Firstly, where does it say in the csr that there's a reduction of 28% in local government spend on the arts sector? The CSR has led to a reduction in local government overall grants at that level.

Is Mr Amesbury saying that this will be applied directly across the board in Manchester? MCC actually does have a choice over where this falls (the csr has also, after all, taken down the barriers between budgets that meant everything had to be ring-fenced). If culture is so important, it's for Amesbury to argue with his colleagues that it shouldn't suffer cuts at this level. The AGMA announcement need not have been made at all. That's the CHOICE of the councils involved.

Secondly, it's fine to attack the government for the supposed cuts (not actually cuts at all as the total of public expenditure is going to go up over the period). But Labour have also said that they would have introduced 'cuts' ('greater than under Thatcher' according to Alistair Darling in March). So, if not culture, if not welfare, what exactly would they have cut? It wouldn't have been defence or the nuclear deterrent. Please don't say better pursuit of tax evasion as it was Labour's budget reductions at HMRC that have left us unable to properly pursue tax evaders (which is being reversed by the government). So, what would they have cut?


Football isn't ArtOctober 27th 2010.

Create jobs Mr Amesbury? Is that how you describe making 70 people redundant at Urbis and replacing them with staff who travel in from Preston every day? The NFM was a disaster in Preston and with the same people running it in Manchester expect more of the same.

AnonymousOctober 27th 2010.

The football museum will bring people into the city centre, creating revenue and therefore securing and creating jobs. Football may not be art but it certainly is culture and will be much more popular now it's in a major city. We can have a truly world class football museum, Urbis struggled to compete on a national stage. Let's face it, it wasn't very good and just as you criticise the preston football staff, you equally must then criticise the Urbis staff.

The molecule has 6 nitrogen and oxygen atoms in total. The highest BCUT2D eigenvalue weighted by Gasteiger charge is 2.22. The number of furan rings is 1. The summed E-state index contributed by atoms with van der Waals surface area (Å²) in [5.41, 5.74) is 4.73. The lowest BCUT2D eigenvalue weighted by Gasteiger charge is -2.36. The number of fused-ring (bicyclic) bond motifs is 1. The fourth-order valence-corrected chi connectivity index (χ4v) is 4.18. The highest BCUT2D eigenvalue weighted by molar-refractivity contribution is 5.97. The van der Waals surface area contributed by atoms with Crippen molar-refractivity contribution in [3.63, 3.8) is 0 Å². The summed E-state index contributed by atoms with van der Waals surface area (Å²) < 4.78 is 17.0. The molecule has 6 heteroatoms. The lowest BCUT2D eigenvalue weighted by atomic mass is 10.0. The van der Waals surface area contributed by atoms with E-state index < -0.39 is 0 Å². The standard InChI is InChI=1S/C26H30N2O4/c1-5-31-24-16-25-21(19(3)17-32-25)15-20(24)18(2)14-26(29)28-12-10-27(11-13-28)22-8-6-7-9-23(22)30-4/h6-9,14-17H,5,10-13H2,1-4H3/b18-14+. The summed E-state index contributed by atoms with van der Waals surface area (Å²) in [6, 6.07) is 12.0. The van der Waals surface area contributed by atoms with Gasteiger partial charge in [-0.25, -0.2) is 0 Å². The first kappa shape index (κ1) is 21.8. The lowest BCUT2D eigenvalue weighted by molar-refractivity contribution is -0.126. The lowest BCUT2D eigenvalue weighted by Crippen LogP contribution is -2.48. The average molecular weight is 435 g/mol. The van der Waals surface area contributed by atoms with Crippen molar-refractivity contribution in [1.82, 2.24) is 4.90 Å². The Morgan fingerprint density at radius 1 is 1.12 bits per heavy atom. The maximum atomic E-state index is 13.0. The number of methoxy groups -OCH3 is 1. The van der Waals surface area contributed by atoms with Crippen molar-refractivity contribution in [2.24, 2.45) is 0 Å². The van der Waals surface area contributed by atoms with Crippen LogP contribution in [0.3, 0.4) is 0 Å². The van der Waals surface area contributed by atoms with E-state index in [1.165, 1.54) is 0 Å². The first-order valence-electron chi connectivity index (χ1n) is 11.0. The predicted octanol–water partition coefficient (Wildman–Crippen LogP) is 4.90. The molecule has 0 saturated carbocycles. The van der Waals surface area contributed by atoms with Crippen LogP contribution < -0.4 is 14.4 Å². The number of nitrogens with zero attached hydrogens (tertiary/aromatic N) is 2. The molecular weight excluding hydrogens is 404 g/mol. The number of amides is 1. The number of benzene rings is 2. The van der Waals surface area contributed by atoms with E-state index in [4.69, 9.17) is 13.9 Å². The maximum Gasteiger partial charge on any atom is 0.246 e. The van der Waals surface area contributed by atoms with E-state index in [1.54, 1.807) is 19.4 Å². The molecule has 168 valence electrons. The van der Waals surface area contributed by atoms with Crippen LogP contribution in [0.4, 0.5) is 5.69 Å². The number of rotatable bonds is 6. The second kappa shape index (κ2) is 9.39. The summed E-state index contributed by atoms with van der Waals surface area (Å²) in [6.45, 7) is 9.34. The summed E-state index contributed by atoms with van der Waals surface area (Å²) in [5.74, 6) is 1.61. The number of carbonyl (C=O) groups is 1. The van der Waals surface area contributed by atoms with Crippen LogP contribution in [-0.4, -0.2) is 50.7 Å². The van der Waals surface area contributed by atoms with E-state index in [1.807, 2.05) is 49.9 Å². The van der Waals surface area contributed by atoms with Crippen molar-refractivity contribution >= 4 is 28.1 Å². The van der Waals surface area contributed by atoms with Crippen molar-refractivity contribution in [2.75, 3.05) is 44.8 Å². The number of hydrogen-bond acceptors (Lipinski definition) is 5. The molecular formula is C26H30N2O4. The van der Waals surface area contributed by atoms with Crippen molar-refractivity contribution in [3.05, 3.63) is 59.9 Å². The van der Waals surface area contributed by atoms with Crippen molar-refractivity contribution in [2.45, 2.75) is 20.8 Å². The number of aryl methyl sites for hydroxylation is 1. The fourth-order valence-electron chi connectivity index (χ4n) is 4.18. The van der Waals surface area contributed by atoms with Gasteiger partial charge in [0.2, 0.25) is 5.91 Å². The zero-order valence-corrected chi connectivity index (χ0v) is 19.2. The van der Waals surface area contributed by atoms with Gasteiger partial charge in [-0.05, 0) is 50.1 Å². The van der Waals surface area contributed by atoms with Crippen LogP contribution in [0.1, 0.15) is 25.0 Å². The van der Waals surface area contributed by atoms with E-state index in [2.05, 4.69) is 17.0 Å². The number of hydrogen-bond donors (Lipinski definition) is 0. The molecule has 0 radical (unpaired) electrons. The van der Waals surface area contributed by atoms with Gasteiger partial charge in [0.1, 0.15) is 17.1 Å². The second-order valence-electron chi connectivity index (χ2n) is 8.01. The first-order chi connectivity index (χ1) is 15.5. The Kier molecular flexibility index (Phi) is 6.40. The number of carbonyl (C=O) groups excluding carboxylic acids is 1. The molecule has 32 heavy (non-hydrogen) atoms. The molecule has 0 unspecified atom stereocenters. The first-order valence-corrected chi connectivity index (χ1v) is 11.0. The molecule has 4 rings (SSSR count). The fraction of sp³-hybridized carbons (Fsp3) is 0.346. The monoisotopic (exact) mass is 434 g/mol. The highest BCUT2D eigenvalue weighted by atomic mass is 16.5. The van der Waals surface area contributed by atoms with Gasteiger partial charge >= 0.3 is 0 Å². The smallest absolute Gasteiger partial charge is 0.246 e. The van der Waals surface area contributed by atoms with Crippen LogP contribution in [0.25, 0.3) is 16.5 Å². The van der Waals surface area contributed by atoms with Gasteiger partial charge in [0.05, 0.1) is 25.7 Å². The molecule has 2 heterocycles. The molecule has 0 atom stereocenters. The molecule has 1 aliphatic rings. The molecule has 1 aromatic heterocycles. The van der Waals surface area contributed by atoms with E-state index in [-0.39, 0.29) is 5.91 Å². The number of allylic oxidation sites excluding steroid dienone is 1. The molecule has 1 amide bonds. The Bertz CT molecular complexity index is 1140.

Kevin PeelOctober 27th 2010.

These cuts will be devastating to Manchester's vibrant arts scene. They are also incredibly short-sighted - the arts play a huge role in bringing money into the region, boosting the economy and the Treasury coffers. The arts also have a vital role in areas such as education and health. Inevitably ticket prices will rise, pricing out people on lower incomes and making the arts accessible only to a rich few. Once again this government shows its contempt for the least well off and for the UK's creative industries.

AnonymousOctober 27th 2010.

Kevin, face the facts. We have to make cuts and cutting back spending on arts for a bit as opposed to a lot of other areas is much better. Would Manchester really have been a much worse place had Urbis never existed? Could the money have been spent better? As for 'this government shows its contempt', this is actually a council decision, you've simply fallen for Amesbury's bull.

AnonymousOctober 27th 2010.

Why is the Labour member for Fallowfield available for comment on this article but not the article about the awful state of fallowfield/withington?

BlahOctober 27th 2010.

Anonymous, the tragedy about closing Urbis was that it was just starting to get a national and international reputation, and then it got canned. Some of its exhibitions in the last few years were getting major coverage, and it did a lot for the creative commmunity in the city (which no one else is doing).
As for the footie museum bringing people into the city...who exactly? Its an English Museum, not a world museum...no Irish or Scots would want to go there (except to throw stones). Its full of old tickets and programmes. People might visit if there already here. But come to the city for it? Never.

Simone13024October 27th 2010.